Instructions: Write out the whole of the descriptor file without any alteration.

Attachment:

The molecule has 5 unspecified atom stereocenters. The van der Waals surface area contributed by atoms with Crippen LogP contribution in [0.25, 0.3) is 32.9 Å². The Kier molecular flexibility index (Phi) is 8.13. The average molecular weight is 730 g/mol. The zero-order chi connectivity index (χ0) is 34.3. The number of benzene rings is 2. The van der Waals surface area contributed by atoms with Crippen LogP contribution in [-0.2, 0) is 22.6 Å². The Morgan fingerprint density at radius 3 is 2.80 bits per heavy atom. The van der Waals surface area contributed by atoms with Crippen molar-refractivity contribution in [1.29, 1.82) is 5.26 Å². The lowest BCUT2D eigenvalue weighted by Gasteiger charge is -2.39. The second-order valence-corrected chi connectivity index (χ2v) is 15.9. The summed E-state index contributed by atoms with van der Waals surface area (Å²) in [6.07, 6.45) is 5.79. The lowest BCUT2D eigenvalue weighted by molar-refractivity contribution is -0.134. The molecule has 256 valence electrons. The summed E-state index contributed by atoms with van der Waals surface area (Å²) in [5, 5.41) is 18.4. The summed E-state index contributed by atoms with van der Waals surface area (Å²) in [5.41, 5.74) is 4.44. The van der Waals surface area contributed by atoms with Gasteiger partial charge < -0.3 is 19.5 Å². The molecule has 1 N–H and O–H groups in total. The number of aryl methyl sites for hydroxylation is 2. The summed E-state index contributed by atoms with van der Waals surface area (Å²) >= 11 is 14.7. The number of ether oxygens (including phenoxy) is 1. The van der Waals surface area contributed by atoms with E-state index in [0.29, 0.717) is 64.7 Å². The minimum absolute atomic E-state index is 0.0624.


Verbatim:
The molecule has 5 unspecified atom stereocenters. The van der Waals surface area contributed by atoms with Crippen LogP contribution in [0.25, 0.3) is 32.9 Å². The Kier molecular flexibility index (Phi) is 8.13. The average molecular weight is 730 g/mol. The zero-order chi connectivity index (χ0) is 34.3. The number of benzene rings is 2. The van der Waals surface area contributed by atoms with Crippen LogP contribution in [-0.2, 0) is 22.6 Å². The Morgan fingerprint density at radius 3 is 2.80 bits per heavy atom. The van der Waals surface area contributed by atoms with Crippen molar-refractivity contribution in [1.29, 1.82) is 5.26 Å². The lowest BCUT2D eigenvalue weighted by Gasteiger charge is -2.39. The second-order valence-corrected chi connectivity index (χ2v) is 15.9. The summed E-state index contributed by atoms with van der Waals surface area (Å²) in [6.07, 6.45) is 5.79. The lowest BCUT2D eigenvalue weighted by molar-refractivity contribution is -0.134. The molecule has 256 valence electrons. The summed E-state index contributed by atoms with van der Waals surface area (Å²) in [5, 5.41) is 18.4. The summed E-state index contributed by atoms with van der Waals surface area (Å²) in [5.41, 5.74) is 4.44. The van der Waals surface area contributed by atoms with Gasteiger partial charge < -0.3 is 19.5 Å². The molecule has 1 N–H and O–H groups in total. The number of aryl methyl sites for hydroxylation is 2. The summed E-state index contributed by atoms with van der Waals surface area (Å²) >= 11 is 14.7. The number of ether oxygens (including phenoxy) is 1. The van der Waals surface area contributed by atoms with E-state index in [0.29, 0.717) is 64.7 Å². The minimum absolute atomic E-state index is 0.0624.